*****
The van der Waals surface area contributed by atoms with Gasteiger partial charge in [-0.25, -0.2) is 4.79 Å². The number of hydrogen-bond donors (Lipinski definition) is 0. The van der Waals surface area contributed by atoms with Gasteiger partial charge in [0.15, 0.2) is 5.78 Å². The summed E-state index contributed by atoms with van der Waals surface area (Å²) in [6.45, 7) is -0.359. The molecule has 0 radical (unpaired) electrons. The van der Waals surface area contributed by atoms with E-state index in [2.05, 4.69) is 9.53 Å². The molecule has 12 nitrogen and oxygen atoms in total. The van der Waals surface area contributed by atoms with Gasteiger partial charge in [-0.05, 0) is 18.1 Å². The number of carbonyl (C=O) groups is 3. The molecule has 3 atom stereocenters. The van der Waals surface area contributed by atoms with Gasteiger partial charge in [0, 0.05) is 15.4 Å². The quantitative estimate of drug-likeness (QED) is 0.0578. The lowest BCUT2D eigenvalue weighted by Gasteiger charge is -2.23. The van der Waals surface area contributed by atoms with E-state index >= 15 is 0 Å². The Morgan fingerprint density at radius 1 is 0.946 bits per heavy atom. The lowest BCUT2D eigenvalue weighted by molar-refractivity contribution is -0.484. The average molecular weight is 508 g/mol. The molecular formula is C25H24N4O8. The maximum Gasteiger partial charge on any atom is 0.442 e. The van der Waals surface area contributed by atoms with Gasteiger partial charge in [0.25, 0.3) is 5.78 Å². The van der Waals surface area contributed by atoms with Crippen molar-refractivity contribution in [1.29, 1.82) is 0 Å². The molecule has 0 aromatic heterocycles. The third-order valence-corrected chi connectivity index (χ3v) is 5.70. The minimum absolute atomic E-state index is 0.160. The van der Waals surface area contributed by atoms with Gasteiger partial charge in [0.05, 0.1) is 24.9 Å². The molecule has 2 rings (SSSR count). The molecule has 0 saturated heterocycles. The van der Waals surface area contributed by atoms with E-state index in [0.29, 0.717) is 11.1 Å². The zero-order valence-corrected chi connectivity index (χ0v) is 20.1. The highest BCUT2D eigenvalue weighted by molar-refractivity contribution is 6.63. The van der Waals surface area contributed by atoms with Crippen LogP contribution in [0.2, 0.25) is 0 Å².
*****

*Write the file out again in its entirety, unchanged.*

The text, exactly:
The van der Waals surface area contributed by atoms with Gasteiger partial charge in [-0.25, -0.2) is 4.79 Å². The number of hydrogen-bond donors (Lipinski definition) is 0. The van der Waals surface area contributed by atoms with Gasteiger partial charge in [0.15, 0.2) is 5.78 Å². The summed E-state index contributed by atoms with van der Waals surface area (Å²) in [6.45, 7) is -0.359. The molecule has 0 radical (unpaired) electrons. The van der Waals surface area contributed by atoms with E-state index in [2.05, 4.69) is 9.53 Å². The molecule has 12 nitrogen and oxygen atoms in total. The van der Waals surface area contributed by atoms with Gasteiger partial charge in [-0.05, 0) is 18.1 Å². The number of carbonyl (C=O) groups is 3. The molecule has 3 atom stereocenters. The van der Waals surface area contributed by atoms with Gasteiger partial charge in [0, 0.05) is 15.4 Å². The quantitative estimate of drug-likeness (QED) is 0.0578. The lowest BCUT2D eigenvalue weighted by Gasteiger charge is -2.23. The van der Waals surface area contributed by atoms with E-state index >= 15 is 0 Å². The Morgan fingerprint density at radius 1 is 0.946 bits per heavy atom. The lowest BCUT2D eigenvalue weighted by molar-refractivity contribution is -0.484. The average molecular weight is 508 g/mol. The molecular formula is C25H24N4O8. The maximum Gasteiger partial charge on any atom is 0.442 e. The van der Waals surface area contributed by atoms with Gasteiger partial charge in [0.25, 0.3) is 5.78 Å². The van der Waals surface area contributed by atoms with Crippen molar-refractivity contribution in [1.29, 1.82) is 0 Å². The molecule has 0 aromatic heterocycles. The third-order valence-corrected chi connectivity index (χ3v) is 5.70. The minimum absolute atomic E-state index is 0.160. The van der Waals surface area contributed by atoms with Gasteiger partial charge in [0.05, 0.1) is 24.9 Å². The molecule has 2 rings (SSSR count). The molecule has 0 saturated heterocycles. The van der Waals surface area contributed by atoms with E-state index in [0.29, 0.717) is 11.1 Å². The zero-order valence-corrected chi connectivity index (χ0v) is 20.1. The highest BCUT2D eigenvalue weighted by molar-refractivity contribution is 6.63. The van der Waals surface area contributed by atoms with Crippen LogP contribution in [0.2, 0.25) is 0 Å².